Online art auctions are luring new bidders to the market: rich millennials under lockdown
Auctionhouse Sotheby'ssays that millennialshelped it stay afloat in the first half of the year, as the pandemic has forced all auctions online, Kelly Crow of the Wall Street Journal reports.
- Millennials now make up over 30% of Sotheby's clientele, according to the auction house, and helped bring in a record $285 million in online sales.
- On Monday, Sotheby's reported $1.9 billion in the auction and online sales, down 30% from the year prior but not as bad of a dip as many were expecting.
File "high-end auctions" under "Industries millennials haven't been blamed for killing" — yet, anyway.
Young people have taken an interest in virtual bidding on contemporary
Now, millennials comprise over 30% of Sotheby's clientele, according to the auction house. And as the pandemic keeps more people at home, even more millennials might find their way to auction house websites.
As Crow noted, auction houses have caught the eyes of many young bidders, especially by hosting auctions centered around popular personalities, like Sotheby's recent Michael Jordan shoe sale. The auction house also partnered with Prada to auction items from the fashion house's fall/winter 2020 collection to help raise money for UNESCO education projects.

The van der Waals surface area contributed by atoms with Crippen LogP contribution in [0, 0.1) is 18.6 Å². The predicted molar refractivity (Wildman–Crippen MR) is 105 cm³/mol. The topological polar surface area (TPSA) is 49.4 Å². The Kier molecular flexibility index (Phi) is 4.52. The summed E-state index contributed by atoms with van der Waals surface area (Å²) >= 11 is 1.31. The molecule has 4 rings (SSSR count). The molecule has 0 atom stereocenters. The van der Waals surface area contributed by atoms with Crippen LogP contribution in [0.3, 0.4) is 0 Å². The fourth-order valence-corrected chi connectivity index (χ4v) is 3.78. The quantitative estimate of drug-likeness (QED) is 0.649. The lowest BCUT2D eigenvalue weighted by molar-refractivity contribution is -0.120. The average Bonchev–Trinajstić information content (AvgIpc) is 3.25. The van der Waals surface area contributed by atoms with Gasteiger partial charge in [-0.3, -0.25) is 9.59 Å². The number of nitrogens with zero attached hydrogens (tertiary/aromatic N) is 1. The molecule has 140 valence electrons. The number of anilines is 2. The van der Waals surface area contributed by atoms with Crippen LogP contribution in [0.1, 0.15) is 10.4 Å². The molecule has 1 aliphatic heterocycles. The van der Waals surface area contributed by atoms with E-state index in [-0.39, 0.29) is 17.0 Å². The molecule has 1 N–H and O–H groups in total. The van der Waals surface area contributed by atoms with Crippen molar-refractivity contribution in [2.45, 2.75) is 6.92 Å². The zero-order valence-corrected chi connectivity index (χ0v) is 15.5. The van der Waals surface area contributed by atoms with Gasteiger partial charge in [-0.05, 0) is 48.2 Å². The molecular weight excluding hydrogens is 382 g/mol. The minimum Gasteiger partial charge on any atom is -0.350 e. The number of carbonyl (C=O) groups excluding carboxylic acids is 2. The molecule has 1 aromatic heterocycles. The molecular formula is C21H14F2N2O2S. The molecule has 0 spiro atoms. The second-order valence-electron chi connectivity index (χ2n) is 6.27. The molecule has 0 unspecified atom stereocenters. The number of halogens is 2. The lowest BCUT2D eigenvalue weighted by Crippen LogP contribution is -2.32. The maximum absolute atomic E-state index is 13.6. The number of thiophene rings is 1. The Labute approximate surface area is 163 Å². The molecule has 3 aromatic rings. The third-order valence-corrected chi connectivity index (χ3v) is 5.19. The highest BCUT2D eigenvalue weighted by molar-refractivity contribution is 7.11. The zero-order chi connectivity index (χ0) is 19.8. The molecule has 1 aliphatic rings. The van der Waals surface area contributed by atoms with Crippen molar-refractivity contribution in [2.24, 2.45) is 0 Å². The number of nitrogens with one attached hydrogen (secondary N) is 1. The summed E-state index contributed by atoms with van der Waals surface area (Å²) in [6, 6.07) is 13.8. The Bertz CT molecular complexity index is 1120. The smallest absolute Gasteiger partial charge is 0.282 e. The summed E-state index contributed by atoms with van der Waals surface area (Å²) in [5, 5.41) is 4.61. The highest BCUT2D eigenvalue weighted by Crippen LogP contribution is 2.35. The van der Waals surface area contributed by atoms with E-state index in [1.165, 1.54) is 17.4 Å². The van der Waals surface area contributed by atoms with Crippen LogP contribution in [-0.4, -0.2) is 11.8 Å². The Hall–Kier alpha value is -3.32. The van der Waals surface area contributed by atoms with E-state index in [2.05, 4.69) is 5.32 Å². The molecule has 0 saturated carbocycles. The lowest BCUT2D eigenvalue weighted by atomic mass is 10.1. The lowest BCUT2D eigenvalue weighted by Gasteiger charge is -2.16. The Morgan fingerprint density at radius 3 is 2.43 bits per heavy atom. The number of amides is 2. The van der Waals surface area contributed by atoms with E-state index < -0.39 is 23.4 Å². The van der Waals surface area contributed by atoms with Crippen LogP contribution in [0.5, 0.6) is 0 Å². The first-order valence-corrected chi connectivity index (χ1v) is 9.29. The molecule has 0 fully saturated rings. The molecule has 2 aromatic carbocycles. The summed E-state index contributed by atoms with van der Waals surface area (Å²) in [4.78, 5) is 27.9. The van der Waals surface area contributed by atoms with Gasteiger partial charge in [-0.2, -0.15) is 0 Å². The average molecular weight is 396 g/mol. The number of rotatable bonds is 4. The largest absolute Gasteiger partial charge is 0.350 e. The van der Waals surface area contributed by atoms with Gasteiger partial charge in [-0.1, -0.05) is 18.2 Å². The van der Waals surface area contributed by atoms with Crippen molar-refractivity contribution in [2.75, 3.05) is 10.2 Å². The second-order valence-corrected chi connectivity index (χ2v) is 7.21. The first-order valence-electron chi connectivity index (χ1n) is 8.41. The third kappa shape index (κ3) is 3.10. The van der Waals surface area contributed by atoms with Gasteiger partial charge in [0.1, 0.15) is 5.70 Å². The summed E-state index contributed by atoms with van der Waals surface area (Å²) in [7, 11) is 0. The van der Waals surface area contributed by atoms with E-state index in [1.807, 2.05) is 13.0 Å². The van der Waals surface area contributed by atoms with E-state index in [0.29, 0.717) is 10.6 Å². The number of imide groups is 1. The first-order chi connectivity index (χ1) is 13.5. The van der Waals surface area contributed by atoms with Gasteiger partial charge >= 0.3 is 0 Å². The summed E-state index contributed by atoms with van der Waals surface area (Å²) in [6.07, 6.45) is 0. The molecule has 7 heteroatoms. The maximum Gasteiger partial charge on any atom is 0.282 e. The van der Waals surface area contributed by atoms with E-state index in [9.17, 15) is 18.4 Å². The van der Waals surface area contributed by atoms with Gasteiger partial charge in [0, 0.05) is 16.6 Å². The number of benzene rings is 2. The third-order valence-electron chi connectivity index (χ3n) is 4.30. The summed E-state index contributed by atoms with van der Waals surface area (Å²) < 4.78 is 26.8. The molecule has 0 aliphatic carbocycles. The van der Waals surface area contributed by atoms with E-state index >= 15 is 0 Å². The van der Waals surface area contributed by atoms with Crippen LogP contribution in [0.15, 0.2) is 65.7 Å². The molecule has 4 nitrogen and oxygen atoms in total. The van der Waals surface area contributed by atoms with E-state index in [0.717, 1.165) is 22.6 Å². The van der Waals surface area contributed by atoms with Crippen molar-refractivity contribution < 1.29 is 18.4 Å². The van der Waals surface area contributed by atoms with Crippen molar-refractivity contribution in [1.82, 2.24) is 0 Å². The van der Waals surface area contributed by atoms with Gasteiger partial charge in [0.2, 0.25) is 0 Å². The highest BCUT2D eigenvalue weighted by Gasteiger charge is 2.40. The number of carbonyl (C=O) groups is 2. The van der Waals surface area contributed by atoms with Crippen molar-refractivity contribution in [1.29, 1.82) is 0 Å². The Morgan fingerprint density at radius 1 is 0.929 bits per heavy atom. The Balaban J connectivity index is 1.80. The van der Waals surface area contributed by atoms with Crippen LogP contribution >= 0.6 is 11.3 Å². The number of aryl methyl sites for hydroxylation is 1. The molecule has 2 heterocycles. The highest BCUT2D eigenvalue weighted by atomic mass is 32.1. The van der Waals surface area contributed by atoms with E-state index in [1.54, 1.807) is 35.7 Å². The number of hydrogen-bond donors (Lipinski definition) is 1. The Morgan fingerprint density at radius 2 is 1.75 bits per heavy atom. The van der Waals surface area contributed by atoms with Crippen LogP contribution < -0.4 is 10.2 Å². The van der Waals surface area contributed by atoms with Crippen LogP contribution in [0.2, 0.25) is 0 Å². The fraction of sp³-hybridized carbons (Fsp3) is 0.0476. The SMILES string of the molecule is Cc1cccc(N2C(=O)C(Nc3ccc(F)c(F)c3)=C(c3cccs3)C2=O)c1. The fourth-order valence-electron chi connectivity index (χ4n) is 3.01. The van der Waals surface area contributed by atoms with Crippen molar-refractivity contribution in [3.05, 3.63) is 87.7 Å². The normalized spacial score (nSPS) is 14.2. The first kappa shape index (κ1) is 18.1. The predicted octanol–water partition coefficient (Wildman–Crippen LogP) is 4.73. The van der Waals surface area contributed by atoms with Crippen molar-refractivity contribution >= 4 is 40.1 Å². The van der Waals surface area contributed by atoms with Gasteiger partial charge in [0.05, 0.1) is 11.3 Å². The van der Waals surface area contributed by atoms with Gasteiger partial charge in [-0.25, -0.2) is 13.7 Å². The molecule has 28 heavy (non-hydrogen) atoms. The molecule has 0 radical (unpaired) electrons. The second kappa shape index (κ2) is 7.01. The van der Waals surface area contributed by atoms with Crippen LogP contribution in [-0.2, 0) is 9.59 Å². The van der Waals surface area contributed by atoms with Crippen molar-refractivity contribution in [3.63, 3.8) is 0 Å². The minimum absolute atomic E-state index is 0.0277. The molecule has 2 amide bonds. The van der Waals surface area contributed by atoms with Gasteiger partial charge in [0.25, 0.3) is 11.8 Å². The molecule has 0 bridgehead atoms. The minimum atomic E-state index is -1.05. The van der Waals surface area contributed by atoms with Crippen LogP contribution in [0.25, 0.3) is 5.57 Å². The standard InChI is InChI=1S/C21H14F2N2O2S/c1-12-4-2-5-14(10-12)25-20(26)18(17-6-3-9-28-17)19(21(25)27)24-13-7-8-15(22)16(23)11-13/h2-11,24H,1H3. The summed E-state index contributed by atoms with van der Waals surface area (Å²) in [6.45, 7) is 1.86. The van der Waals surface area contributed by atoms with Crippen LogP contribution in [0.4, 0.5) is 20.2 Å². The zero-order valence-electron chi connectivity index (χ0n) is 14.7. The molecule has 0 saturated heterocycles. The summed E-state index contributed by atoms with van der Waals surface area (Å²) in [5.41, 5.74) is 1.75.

Sotheby's findings are in line with what some art insiders predicted alreadyBusiness Insider previously spoke to Lawrence van Hagen, an art curator known for his "What's Up" pop up events, who said that the younger generation wants to buy their art online, rather than attend the traditional in-person art events and auction sales because it's easy.
At the same time, online art platforms such as Artsy have also reported a massive uptick in site traffic, with Artsy CEO Mike Steib telling Business Insider that in April, the site saw a 200% increase in sales and that its online art fairs were seeing "20 times the traffic" that they usually saw pre-pandemic."There is a new generation of buyers emerging. Over the next 10 years, trillions of dollars in wealth in the US is going to be inherited by a largely millennial and digital-native audience," Steib told Business Insider. "People used to walk around SoHo, go from gallery to gallery; used to get on a jet and go art fair to art fair," Steib continued. "But they're passing money down to a new generation who has never bought anything that way. Their expectation has been: you see something you love online, you click a button, then you own it."Advertisement
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